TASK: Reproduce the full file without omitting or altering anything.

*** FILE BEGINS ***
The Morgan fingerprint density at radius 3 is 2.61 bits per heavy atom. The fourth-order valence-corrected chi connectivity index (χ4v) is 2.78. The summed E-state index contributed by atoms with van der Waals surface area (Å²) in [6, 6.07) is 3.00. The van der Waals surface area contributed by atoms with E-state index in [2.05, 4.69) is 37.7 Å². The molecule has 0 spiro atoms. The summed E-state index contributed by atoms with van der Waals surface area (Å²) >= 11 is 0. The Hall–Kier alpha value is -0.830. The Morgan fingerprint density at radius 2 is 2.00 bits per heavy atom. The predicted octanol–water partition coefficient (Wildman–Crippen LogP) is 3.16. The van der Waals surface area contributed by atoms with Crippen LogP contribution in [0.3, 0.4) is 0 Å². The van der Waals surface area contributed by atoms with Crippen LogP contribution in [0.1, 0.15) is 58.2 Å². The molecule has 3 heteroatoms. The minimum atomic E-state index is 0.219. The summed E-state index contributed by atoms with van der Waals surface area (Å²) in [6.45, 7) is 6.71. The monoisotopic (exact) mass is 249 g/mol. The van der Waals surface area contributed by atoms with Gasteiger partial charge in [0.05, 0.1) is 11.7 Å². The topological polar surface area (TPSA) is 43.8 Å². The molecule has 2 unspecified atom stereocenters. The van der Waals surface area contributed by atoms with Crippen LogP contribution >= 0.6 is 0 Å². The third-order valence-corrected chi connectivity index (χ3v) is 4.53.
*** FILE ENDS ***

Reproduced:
The Morgan fingerprint density at radius 3 is 2.61 bits per heavy atom. The fourth-order valence-corrected chi connectivity index (χ4v) is 2.78. The summed E-state index contributed by atoms with van der Waals surface area (Å²) in [6, 6.07) is 3.00. The van der Waals surface area contributed by atoms with E-state index in [2.05, 4.69) is 37.7 Å². The molecule has 0 spiro atoms. The summed E-state index contributed by atoms with van der Waals surface area (Å²) >= 11 is 0. The Hall–Kier alpha value is -0.830. The Morgan fingerprint density at radius 2 is 2.00 bits per heavy atom. The predicted octanol–water partition coefficient (Wildman–Crippen LogP) is 3.16. The van der Waals surface area contributed by atoms with Crippen LogP contribution in [0.3, 0.4) is 0 Å². The van der Waals surface area contributed by atoms with Crippen LogP contribution in [0.1, 0.15) is 58.2 Å². The molecule has 3 heteroatoms. The minimum atomic E-state index is 0.219. The summed E-state index contributed by atoms with van der Waals surface area (Å²) in [6.45, 7) is 6.71. The monoisotopic (exact) mass is 249 g/mol. The van der Waals surface area contributed by atoms with Gasteiger partial charge in [0.05, 0.1) is 11.7 Å². The topological polar surface area (TPSA) is 43.8 Å². The molecule has 2 unspecified atom stereocenters. The van der Waals surface area contributed by atoms with Crippen LogP contribution >= 0.6 is 0 Å². The third-order valence-corrected chi connectivity index (χ3v) is 4.53.